New U.S. Customs regulations on Chinese antiquities require case-by-case consideration.
Our father used to say that people usually worry about the wrong things in life — so, to be safe, we advise our clients to worry about everything.
This turns out to be especially good advice for collectors of Chinese antiquities, who are now faced with controversial new U.S. Customs and Border Protection regulations ostensibly intended to curtail the looting of Chinese cultural patrimony. Our concern here: In trying to curb the illicit trade in Chinese artifacts — clearly a laudable goal — the U.S. government has inadvertently created a minefield for legitimate collectors, dealers and scholars.
The new restrictions stem from a memorandum of understanding (MOU) between the United States and China that became effective days before the end of President Bush’s term. The MOU is extremely broad, covering Chinese antiquities from the Paleolithic Period (75,000 B.C.) through the end of the Tang Dynasty (907 A.D.), together with wall art and monumental sculptures that are at least 250 years old. Such works may now be legally imported into the United States only if China issues a valid export certificate or if they left China before January 16, 2009, the effective date of the restrictions. The MOU does not apply to any antiquities that were exported from China before that date.
Clients who were worried about complying with the new regulations started calling us in mid-January. John, for instance, is a longtime collector and sometime art dealer living in New York. He faxed us a list of his recent purchases, and we responded by considering each work in turn.
The Tang horse that he bought in Paris last year, currently on loan to a European museum, could be legally imported into the United States because John had a clear paper trail showing that it had left China before January 16, 2009. Based on our discussions with U.S. Customs, we advised John that this type of paper trail should be “verifiable,” which generally means having appropriate documents on letterhead with good contact information in the event of questions by U.S. Customs officials. John was relieved to hear that the import restrictions are not retroactive — a fact that many collectors fail to realize.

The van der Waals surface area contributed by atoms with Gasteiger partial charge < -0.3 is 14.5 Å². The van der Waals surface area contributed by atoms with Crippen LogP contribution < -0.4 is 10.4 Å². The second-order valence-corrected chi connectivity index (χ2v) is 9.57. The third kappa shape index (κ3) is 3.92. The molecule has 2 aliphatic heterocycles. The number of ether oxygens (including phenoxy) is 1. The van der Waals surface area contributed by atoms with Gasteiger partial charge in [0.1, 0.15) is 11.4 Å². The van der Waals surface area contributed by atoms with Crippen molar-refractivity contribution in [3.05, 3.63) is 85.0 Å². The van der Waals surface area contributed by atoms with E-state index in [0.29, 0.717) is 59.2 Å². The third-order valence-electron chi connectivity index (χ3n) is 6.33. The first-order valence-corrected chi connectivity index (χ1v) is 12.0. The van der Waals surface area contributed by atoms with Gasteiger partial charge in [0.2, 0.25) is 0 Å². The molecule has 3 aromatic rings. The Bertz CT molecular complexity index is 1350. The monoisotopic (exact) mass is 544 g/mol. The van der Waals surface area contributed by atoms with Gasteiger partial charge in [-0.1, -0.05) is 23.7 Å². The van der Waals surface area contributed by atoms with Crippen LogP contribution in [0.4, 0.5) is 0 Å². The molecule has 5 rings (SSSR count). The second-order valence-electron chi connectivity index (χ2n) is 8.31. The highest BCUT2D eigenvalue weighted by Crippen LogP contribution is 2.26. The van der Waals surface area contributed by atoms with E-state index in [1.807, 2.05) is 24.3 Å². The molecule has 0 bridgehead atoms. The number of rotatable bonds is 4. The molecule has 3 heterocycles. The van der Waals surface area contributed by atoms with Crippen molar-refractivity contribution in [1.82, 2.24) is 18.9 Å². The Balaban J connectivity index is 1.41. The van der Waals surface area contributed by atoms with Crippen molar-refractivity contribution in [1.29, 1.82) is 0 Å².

The stainless-steel rock by contemporary artist Zhan Wang that was sitting in a Shanghai warehouse was also unaffected by the new regulations because it was less than 250 years old. But John’s Tang funerary pot posed a trickier problem, since it was currently with a Hong Kong dealer.
“Does U.S. Customs view Hong Kong as inside or outside China?” John asked.
The answer seems to be outside, and works may be imported into the U.S. if accompanied by a declaration that they were located outside mainland China — such as in Hong Kong — before January 16, 2009. Hong Kong’s status is especially important since it is still a center of the international trade in Chinese antiquities and a place where Sotheby’s and Christie’s have regularly held large auctions of antiquities. All indications are that these auctions will continue.
We next turned to a pre-Tang jade belt buckle. It happened to be in a Beijing warehouse, so it fell squarely within the new import restrictions and could not be legally imported into the United States without a Chinese export license.
“Where do I get this license?” asked John.
The answer, according to Dong Baohua, vice director general of China’s State Administration of Cultural Heritage, is one of 14 state-level agencies throughout China that were established to review applications for exports of cultural property and issue licenses. “These state agencies independently exercise their authority in reviewing and approving applications for import and export of cultural property in accordance with laws,” Baohua explains. “Signs will be marked on and licenses will be issued to items of cultural property permitted for export after review and approval procedures are completed.” Although this sounds reasonable in theory, in practice longtime dealers in the field are skeptical that such permits will be issued in accordance with the guidelines — if at all. Experienced buyers will continue to rely on reputable local mainland dealers to obtain the necessary export paperwork.